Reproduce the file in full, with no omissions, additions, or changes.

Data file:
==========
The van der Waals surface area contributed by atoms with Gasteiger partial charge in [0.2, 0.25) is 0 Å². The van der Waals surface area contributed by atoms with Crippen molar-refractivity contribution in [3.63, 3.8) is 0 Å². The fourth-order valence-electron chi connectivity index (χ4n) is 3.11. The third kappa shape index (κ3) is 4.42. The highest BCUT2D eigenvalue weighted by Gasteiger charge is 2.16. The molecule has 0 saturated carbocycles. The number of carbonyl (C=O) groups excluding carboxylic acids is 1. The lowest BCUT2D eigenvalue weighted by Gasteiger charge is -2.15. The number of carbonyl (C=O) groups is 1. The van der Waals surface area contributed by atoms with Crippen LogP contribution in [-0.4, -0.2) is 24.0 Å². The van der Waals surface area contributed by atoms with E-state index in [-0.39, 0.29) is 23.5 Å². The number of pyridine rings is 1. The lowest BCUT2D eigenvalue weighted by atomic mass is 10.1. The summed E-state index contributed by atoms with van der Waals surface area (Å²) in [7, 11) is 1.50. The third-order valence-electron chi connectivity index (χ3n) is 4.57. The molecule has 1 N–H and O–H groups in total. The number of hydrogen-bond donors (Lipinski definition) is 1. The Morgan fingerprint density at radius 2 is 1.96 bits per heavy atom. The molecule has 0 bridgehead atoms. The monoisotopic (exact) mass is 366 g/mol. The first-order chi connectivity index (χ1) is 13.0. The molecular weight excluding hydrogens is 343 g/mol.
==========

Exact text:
The van der Waals surface area contributed by atoms with Gasteiger partial charge in [0.2, 0.25) is 0 Å². The van der Waals surface area contributed by atoms with Crippen molar-refractivity contribution in [3.63, 3.8) is 0 Å². The fourth-order valence-electron chi connectivity index (χ4n) is 3.11. The third kappa shape index (κ3) is 4.42. The highest BCUT2D eigenvalue weighted by Gasteiger charge is 2.16. The molecule has 0 saturated carbocycles. The number of carbonyl (C=O) groups excluding carboxylic acids is 1. The lowest BCUT2D eigenvalue weighted by Gasteiger charge is -2.15. The number of carbonyl (C=O) groups is 1. The van der Waals surface area contributed by atoms with Crippen LogP contribution in [-0.4, -0.2) is 24.0 Å². The van der Waals surface area contributed by atoms with E-state index in [-0.39, 0.29) is 23.5 Å². The number of pyridine rings is 1. The lowest BCUT2D eigenvalue weighted by atomic mass is 10.1. The summed E-state index contributed by atoms with van der Waals surface area (Å²) in [7, 11) is 1.50. The third-order valence-electron chi connectivity index (χ3n) is 4.57. The molecule has 1 N–H and O–H groups in total. The number of hydrogen-bond donors (Lipinski definition) is 1. The Morgan fingerprint density at radius 2 is 1.96 bits per heavy atom. The molecule has 0 bridgehead atoms. The monoisotopic (exact) mass is 366 g/mol. The first-order chi connectivity index (χ1) is 13.0. The molecular weight excluding hydrogens is 343 g/mol.